Monday, November 26, 2018

Family Portrait

This is a detail from a family portrait that I have been working on for well over a year. It is not even close to the entirety of the work, and things have changed a bit since even this recent photo was taken. I wish I had taken pictures of the process, because my face has been completely redone over three times, as well as my hands. This is one of those works that if it were ever X-rayed, would probably have quite the mass of previous work layered underneath.

Since this photo was taken,Dave now has a grey sweater on, along with his priest's collar, a color that softens things up a bit. I am at the point in the work that the entire canvas has been covered and worked on multiple I am refining strokes, working on color balance and sweating over details. This is the time where I have said what I have to say, and now I am working to make it all come together and 'sing'. 

The painting is huge, and not just in size. It is huge because it is a work based on pure catharsis, a painting that is attempting to lovingly portray a disconnected family, with truth, sadness, and yet with as much beauty as I can muster. It is such a personal painting, and if you know me, you know that I usually plunge fearlessly and head first into self-exploration on canvas. 

This piece goes beyond even that. It is probably the first work I have ever made where making it public really makes me nervous, probably because it reveals so much about us and also leaves so many questions unanswered. It also is a bold statement of truth that makes me flinch, and I think will make loved ones, as well, if they ever care to look. The work began in rage and frustration, like many a tell-all book, and yet has softened into an image that is not really about 'exposing' or 'revenge' but simply the ache of dealing with reality, and at the same time, letting go.

The work has demanded so much energy that often simply looking at it makes me tired, and I wonder how in the world I will ever finish it.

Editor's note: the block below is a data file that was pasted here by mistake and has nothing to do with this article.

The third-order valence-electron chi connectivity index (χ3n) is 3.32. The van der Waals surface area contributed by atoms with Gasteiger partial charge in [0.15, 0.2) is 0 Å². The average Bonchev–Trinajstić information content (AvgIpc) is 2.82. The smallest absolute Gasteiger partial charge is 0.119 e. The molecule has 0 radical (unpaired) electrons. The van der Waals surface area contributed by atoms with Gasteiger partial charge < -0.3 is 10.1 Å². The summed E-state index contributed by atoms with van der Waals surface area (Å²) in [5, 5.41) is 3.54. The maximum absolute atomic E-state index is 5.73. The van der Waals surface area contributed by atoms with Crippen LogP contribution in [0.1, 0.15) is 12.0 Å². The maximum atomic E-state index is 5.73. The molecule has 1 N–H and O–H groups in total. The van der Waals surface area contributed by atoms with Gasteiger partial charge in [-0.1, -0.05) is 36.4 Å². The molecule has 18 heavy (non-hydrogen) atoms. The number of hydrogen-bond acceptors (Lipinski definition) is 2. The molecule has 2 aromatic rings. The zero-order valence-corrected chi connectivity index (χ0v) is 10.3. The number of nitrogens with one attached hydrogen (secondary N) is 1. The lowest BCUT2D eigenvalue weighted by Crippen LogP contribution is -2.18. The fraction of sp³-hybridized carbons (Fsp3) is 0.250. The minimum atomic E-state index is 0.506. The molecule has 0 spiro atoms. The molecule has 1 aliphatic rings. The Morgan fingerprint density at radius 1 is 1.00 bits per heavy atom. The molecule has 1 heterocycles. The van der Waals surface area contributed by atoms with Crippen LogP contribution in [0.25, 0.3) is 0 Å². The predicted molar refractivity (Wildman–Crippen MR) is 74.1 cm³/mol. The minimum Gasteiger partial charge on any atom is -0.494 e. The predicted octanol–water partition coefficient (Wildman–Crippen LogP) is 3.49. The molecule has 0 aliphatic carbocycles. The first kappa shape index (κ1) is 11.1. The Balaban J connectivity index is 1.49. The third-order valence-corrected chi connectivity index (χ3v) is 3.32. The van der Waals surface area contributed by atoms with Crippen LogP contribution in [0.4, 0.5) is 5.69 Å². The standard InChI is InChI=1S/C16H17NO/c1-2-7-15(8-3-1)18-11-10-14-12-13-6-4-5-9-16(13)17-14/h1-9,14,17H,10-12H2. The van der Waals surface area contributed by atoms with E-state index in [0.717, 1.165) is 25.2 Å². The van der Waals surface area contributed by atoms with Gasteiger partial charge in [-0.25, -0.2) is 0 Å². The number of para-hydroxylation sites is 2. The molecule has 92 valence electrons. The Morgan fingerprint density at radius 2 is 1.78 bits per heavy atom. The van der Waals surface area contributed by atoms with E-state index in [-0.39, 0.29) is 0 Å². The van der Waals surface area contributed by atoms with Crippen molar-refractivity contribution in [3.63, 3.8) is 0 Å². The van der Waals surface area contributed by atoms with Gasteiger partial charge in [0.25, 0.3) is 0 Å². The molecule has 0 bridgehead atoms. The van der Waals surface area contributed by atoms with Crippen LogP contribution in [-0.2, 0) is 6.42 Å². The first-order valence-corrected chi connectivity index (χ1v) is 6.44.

And yet, at the same time, I know I will.  John Steinbeck said in the foreword of my all-time favorite book, 'East of Eden', 

Dear Pat,
You came upon me carving some kind of little figure out of wood and you said, “Why don’t you make something for me?”
I asked you what you wanted, and you said, “A box.”
“What for?”
“To put things in.”
“What kind of things?”
“Whatever you have,” you said.
Well, here’s your box. Nearly everything I have is in it, and it is not full. Pain and excitement are in it, and feeling good or bad and evil thoughts and good thoughts- the pleasure of design and some despair and the indescribable joy of creation.
And on top of these are all the gratitude and love I have for you.
And still the box is not full.

 I don't know if I've reached the lofty goals that Steinbeck indeed did with his book, but this painting does feel like a box, filled with so much, and yet, still the box is not full. I suppose families are like that.

When I finish it, I will let you know...I think.

Friday, October 5, 2018

Leaving the Performance, 2018

This piece, entitled 'Leaving the Performance' was finished yesterday!  More to come...I have several ideas that are bugging me and really need to come out on the canvas. I will have a page for new work on the site just as soon as I can.

Thursday, September 13, 2018

The Power of Color: Conveying Emotion

'Mother's Hour' Cory Jaeger Kenat, 1998
In my view, color is the best--and the most difficult--aspect of making art. Color is such a strange thing, especially when an artist is attempting to convey a mood. Brilliant crimson can be the petal of a soft fragrant rose or the slash of a knife. An indigo blue can signal an ominous storm, or simply be the color of a shadow on a white-hot adobe wall. I guess it always boils down to context when it comes to color. A piano always has the same keys, keys that can be used in certain combinations to play a swinging jazz tune or a Mozart minuet. So much depends on loudness, quietness, the story, style, and pace in the melody, and maybe even whether the piano is located in a bar or a cathedral. I think emotional color in painting is probably a lot like that.

I have learned a lot about color over the years, but not much of it has stuck. I have a background in psychology, and part of my independent studies involved color. I was fascinated with how various hues (red, green, and the like) affect our moods. I even conducted my own experiment, where I had people describe themselves and then select their favorite color, and see if the personality and color choice correlated at all. For example, a person who saw themselves as shy might prefer subtle blues, because supposedly according to psychologists blue conveys a sense of cool quiet and privacy. However, I really didn't get significant results when it came to the people I studied--and it certainly doesn't go that way in art.